14. Heterogeneous Photocatalytic Oxidation of Atmospheric Trace Contaminants

    NASA Technical Reports Server (NTRS)

    Ollis, David F.

    1996-01-01

    Heterogeneous photocatalysis involves the use of a light-activated catalyst at room temperature in order to carry out a desired reaction. In the presence of molecular oxygen, illumination of the n-type semiconductor oxide titanium dioxide (TiO2) provides for production of highly active forms of oxygen, such as hydroxyl radicals, which are able to carry out the complete oxidative destruction of simple hydrocarbons such as methane, ethane, ethylene, propylene, and carbon monoxide. This broad oxidation potential, coupled with the ability with sufficient residence time to achieve complete oxidation of simple hydrocarbon contaminants to carbon dioxide and water, indicated that heterogeneous photocatalysis should be examined for its potential for purification of spacecraft air. If a successful catalyst and photoreactor could be demonstrated at the laboratory level, such results would allow consideration of photocatalysts as a partial or complete replacement of adsorption systems, thereby allowing for reduction in lift-off weight of a portion of the life support system for the spacecraft, or other related application such as a space station or a conventional commercial aircraft. The present research was undertaken to explore this potential through achievement of the following plan of work: (a) ascertain the intrinsic kinetics of conversion of pollutants of interest in spacecraft, (b) ascertain the expected lifetime of catalysts through examination of most likely routes of catalyst deactivation and regeneration, (c) model and explore experimentally the low pressure drop catalytic monolith, a commercial configuration for automotive exhaust control, and (d) examine the kinetics of multicomponent conversions. In the recent course of this work, we have also discovered how to increase catalyst activity via halide promotion which has allowed us to achieve approximately 100% conversion of an aromatic contaminant (toluene) in a very short residence time of 5-6 milliseconds.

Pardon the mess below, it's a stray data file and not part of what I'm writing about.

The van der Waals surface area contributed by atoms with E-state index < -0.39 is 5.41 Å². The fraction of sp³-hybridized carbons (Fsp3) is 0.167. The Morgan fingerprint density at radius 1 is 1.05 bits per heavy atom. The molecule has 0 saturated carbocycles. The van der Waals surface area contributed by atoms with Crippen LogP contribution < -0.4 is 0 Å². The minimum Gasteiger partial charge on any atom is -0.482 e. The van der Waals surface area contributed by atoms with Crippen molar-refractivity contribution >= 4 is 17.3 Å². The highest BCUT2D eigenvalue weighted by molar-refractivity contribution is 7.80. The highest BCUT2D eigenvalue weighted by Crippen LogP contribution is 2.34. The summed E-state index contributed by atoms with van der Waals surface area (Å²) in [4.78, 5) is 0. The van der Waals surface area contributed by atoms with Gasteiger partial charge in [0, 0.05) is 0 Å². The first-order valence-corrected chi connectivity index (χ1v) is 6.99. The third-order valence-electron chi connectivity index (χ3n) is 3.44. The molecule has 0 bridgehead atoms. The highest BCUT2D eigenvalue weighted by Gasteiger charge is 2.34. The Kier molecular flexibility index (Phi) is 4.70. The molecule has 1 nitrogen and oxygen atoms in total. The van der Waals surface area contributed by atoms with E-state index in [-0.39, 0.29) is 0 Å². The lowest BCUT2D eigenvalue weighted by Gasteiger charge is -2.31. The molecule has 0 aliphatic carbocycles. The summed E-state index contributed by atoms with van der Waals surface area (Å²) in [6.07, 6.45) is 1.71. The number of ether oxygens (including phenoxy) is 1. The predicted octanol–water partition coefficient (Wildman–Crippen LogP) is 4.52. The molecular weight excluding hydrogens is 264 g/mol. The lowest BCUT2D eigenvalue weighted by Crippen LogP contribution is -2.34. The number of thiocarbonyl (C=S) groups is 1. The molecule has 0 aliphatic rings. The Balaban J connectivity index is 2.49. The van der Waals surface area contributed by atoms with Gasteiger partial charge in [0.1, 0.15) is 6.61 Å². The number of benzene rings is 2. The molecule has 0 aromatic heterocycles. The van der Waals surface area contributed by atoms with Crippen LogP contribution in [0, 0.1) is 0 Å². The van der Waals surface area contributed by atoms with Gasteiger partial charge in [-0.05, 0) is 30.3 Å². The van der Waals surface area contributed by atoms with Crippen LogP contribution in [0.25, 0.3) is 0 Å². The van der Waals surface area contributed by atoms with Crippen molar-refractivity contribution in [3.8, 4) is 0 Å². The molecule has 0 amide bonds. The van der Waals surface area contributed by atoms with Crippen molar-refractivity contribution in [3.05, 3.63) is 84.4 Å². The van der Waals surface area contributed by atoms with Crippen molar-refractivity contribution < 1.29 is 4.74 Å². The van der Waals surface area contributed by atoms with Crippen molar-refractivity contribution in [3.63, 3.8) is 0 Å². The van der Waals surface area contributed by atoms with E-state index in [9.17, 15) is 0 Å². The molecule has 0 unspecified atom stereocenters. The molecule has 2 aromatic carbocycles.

15. Distributed tactical reasoning framework for intelligent vehicles

    NASA Astrophysics Data System (ADS)

    Sukthankar, Rahul; Pomerleau, Dean A.; Thorpe, Chuck E.

    1998-01-01

    In independent vehicle concepts for the Automated Highway System (AHS), the ability to make competent tactical-level decisions in real-time is crucial. Traditional approaches to tactical reasoning typically involve the implementation of large monolithic systems, such as decision trees or finite state machines. However, as the complexity of the environment grows, the unforeseen interactions between components can make modifications to such systems very challenging. For example, changing an overtaking behavior may require several, non-local changes to car-following, lane changing and gap acceptance rules. This paper presents a distributed solution to the problem. PolySAPIENT consists of a collection of autonomous modules, each specializing in a particular aspect of the driving task - classified by traffic entities rather than tactical behavior. Thus, the influence of the vehicle ahead on the available actions is managed by one reasoning object, while the implications of an approaching exit are managed by another. The independent recommendations form these reasoning objects are expressed in the form of votes and vetos over a 'tactical action space', and are resolved by a voting arbiter. This local independence enables PolySAPIENT reasoning objects to be developed independently, using a heterogenous implementation. PolySAPIENT vehicles are implemented in the SHIVA tactical highway simulator, whose vehicles are based on the Carnegie Mellon Navlab robots.